From left, grandmother Cindy and mother Nicole Patzkowsky stand outside the Infant of Prague office with Jaxon, 4, and Jordyn, 1. The Patzkowsky family adopted Jordyn through Infant of Prague. Jaxon was adopted through another agency. Photo by Donald Promnitz
Written by Donald A. Promnitz
What started as a haven for expecting mothers to place their children up for adoption has turned into one of Fresno’s most trusted and longest-lasting institutions of charity, connecting thousands of families.
Located at 6059 N. Palm Ave., Infant of Prague Adoption Services is licensed to operate in 17 counties in California and to accept adopted children throughout the state. The organization has been in operation since the Roman Catholic Diocese of Fresno set it up in 1953.
“Women would come to, say, a priest in their church,” said Infant of Prague Office Manager Gloria Ridenour, “looking for help and guidance if they were facing an unexpected pregnancy.”
“64 years ago, that was looked upon very differently than it is today,” said Infant of Prague Executive Director Sylvia Coyle.
Seeking to find a way to help these women and girls in their time of need, Infant of Prague was founded. Named for the ornate Catholic statue of the infant Jesus in the Czech capitol of Prague, it became the first adoption agency in Fresno. In 1997, the agency separated from the Catholic Church, but continues its mission of counseling and family building.
For Infant of Prague, the process begins the moment an expecting mother approaches their agency. First, the agency will speak with and provide counseling, deciding whether it is best for the mother to raise or give up the child for adoption. If it is decided that adoption is the best course of action for the child and the mother, Infant of Prague will begin the process of matching the child with the right family.
Parents seeking to take in a child through the agency are put through an adoptive process. This includes a background check and home inspection.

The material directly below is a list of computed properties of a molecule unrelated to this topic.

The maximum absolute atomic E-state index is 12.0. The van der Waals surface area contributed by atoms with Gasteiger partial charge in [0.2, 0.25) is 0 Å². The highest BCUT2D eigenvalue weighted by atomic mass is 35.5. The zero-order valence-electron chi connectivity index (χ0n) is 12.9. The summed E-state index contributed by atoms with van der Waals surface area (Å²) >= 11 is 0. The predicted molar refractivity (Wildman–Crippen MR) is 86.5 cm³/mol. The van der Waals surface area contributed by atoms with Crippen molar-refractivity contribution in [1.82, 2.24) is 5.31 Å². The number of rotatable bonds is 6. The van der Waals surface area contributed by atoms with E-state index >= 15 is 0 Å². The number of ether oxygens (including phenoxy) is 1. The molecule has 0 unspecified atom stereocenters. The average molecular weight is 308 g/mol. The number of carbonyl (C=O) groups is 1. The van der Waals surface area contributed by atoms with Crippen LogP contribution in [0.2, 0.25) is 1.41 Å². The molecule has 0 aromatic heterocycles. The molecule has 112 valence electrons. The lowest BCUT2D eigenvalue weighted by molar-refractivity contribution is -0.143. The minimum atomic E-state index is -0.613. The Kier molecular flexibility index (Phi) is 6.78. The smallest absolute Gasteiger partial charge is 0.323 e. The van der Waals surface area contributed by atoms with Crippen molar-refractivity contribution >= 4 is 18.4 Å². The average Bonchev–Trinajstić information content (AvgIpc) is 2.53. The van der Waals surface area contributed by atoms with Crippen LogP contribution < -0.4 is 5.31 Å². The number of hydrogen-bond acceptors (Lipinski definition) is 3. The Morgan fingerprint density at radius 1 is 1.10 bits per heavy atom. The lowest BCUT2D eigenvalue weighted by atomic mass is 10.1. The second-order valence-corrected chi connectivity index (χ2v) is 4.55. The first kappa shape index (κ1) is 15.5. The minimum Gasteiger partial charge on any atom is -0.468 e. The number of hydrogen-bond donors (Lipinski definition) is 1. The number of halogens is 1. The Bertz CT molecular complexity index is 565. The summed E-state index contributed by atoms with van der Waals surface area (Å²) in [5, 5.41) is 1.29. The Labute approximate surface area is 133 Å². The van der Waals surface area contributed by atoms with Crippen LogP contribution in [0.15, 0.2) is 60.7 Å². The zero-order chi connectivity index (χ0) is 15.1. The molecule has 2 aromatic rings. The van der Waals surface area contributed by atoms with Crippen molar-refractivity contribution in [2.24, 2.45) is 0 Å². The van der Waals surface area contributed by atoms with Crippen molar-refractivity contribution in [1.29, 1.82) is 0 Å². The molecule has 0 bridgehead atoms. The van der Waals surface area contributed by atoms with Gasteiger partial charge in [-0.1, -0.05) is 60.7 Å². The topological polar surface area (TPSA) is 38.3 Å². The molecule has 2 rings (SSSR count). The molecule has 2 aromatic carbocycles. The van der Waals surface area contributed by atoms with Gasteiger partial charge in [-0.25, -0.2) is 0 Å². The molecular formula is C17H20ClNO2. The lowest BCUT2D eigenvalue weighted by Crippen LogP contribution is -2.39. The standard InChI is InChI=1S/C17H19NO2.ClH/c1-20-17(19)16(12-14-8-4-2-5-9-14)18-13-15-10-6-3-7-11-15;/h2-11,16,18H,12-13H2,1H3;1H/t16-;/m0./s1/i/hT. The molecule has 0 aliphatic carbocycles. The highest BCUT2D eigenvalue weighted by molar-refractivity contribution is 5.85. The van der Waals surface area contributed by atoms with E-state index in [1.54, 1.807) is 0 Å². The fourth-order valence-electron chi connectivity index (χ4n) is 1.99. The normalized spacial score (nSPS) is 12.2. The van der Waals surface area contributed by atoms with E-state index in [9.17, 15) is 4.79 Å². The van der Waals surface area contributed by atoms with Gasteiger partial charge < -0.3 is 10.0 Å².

If chosen, they put together an album for the inspecting mother to look over. If the waiting family is found compatible, they will adopt the child.
The birth parents, however, do not have to end their role in the baby’s life after adoption. As the agency that introduced open adoption to Fresno, Infant of Prague works cater to what they call the “triad”— that being the needs of the child, the adoptive family and the birth family.
If the mother chooses, she can be a part of her child’s life after adoption and know the new family.
“That makes it easier for them because that’s not the easiest thing in the world to do — to give up your child — or to place a child,” Coyle said. “So it’s important that they can have that ability to maintain that peace of mind that they’ve made a good decision with the right family.”
This has been the experience for Nick and Nicole Patzkowsky, who adopted their daughter, Jordyn, 1, through Infant of Prague. When she had started her family, Nicole had been skeptical about the concept of open adoption.
“I was very turned off — to be honest — because I felt like this was my chance to have a family and you have all these selfish feelings, rightfully so, I think,” Nicole said. “But it’s crazy for us, we really feel like God just changed our hearts, and just the love we have for our kids’ birth families.”
The Patzkowskys had adopted their first child, Jaxon, 4, through another agency before turning to Infant of Prague to adopt their second child. After being interviewed by the birth mother, it was decided that they would raise the child.
The adoptive parents bonded with the mother and were present for Jordyn’s birth.
“When they moved her out of the delivery area into a room… they had wanted to put her on the floor that wasn’t with kids because they thought it would be too emotional,” Nicole said. “But she wanted to be with us and I said: ‘Well, let’s just share a room.’ So the first night in the hospital, her and I stayed in the room together with Jordyn.”
Nicole stated that the Patzkowsky family maintains good relations with the birth parents of both of their children and are open to them about their adoption.
“Our philosophy, and I think definitely the philosophy of Infant of Prague and most agencies nowadays is if your child remembers the day you told them, you waited too long,” Nicole said.
In order to raise money for the agency, Infant of Prague will be holding its 15th annual Toast to the Children fundraiser. The event will be held in the Bankers Ballroom at Fulton Mall on Nov. 3.